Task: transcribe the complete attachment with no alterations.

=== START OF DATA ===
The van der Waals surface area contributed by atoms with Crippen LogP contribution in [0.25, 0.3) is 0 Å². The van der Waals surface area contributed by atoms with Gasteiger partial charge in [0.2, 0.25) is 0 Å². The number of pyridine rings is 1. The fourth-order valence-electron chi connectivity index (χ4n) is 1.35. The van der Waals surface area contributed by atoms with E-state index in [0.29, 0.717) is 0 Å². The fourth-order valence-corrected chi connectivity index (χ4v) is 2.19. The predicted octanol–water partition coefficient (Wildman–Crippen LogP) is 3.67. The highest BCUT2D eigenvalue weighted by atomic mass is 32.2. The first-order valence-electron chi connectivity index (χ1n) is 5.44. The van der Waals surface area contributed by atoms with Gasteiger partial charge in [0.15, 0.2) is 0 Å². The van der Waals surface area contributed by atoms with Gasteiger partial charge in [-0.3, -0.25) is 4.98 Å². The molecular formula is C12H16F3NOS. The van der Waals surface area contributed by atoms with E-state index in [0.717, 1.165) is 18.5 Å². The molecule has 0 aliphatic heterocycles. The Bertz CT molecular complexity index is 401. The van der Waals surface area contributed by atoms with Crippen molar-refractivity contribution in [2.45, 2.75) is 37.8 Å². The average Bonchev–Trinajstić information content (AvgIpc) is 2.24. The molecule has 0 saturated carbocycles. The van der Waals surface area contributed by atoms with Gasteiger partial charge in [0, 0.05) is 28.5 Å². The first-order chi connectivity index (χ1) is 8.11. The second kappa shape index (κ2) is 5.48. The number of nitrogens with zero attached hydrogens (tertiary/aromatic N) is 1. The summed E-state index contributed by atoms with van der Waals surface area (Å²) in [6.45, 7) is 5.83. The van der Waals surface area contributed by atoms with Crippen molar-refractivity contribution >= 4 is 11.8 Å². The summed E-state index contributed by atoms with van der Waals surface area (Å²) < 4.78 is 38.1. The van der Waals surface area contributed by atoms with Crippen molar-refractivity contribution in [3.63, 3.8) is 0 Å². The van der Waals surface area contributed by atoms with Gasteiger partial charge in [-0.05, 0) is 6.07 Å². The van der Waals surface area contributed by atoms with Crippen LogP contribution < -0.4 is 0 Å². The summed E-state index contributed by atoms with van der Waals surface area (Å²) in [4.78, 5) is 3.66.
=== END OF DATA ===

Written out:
The van der Waals surface area contributed by atoms with Crippen LogP contribution in [0.25, 0.3) is 0 Å². The van der Waals surface area contributed by atoms with Gasteiger partial charge in [0.2, 0.25) is 0 Å². The number of pyridine rings is 1. The fourth-order valence-electron chi connectivity index (χ4n) is 1.35. The van der Waals surface area contributed by atoms with E-state index in [0.29, 0.717) is 0 Å². The fourth-order valence-corrected chi connectivity index (χ4v) is 2.19. The predicted octanol–water partition coefficient (Wildman–Crippen LogP) is 3.67. The highest BCUT2D eigenvalue weighted by atomic mass is 32.2. The first-order valence-electron chi connectivity index (χ1n) is 5.44. The van der Waals surface area contributed by atoms with Gasteiger partial charge in [0.15, 0.2) is 0 Å². The van der Waals surface area contributed by atoms with Gasteiger partial charge in [-0.3, -0.25) is 4.98 Å². The molecular formula is C12H16F3NOS. The van der Waals surface area contributed by atoms with E-state index in [0.717, 1.165) is 18.5 Å². The molecule has 0 aliphatic heterocycles. The Bertz CT molecular complexity index is 401. The van der Waals surface area contributed by atoms with Crippen molar-refractivity contribution in [2.45, 2.75) is 37.8 Å². The average Bonchev–Trinajstić information content (AvgIpc) is 2.24. The molecule has 0 saturated carbocycles. The van der Waals surface area contributed by atoms with Gasteiger partial charge in [0, 0.05) is 28.5 Å². The first-order chi connectivity index (χ1) is 8.11. The second kappa shape index (κ2) is 5.48. The number of nitrogens with zero attached hydrogens (tertiary/aromatic N) is 1. The summed E-state index contributed by atoms with van der Waals surface area (Å²) in [6.45, 7) is 5.83. The van der Waals surface area contributed by atoms with Crippen molar-refractivity contribution >= 4 is 11.8 Å². The summed E-state index contributed by atoms with van der Waals surface area (Å²) < 4.78 is 38.1. The van der Waals surface area contributed by atoms with Crippen molar-refractivity contribution in [3.63, 3.8) is 0 Å². The van der Waals surface area contributed by atoms with Gasteiger partial charge in [-0.05, 0) is 6.07 Å². The van der Waals surface area contributed by atoms with Crippen LogP contribution < -0.4 is 0 Å². The summed E-state index contributed by atoms with van der Waals surface area (Å²) in [4.78, 5) is 3.66.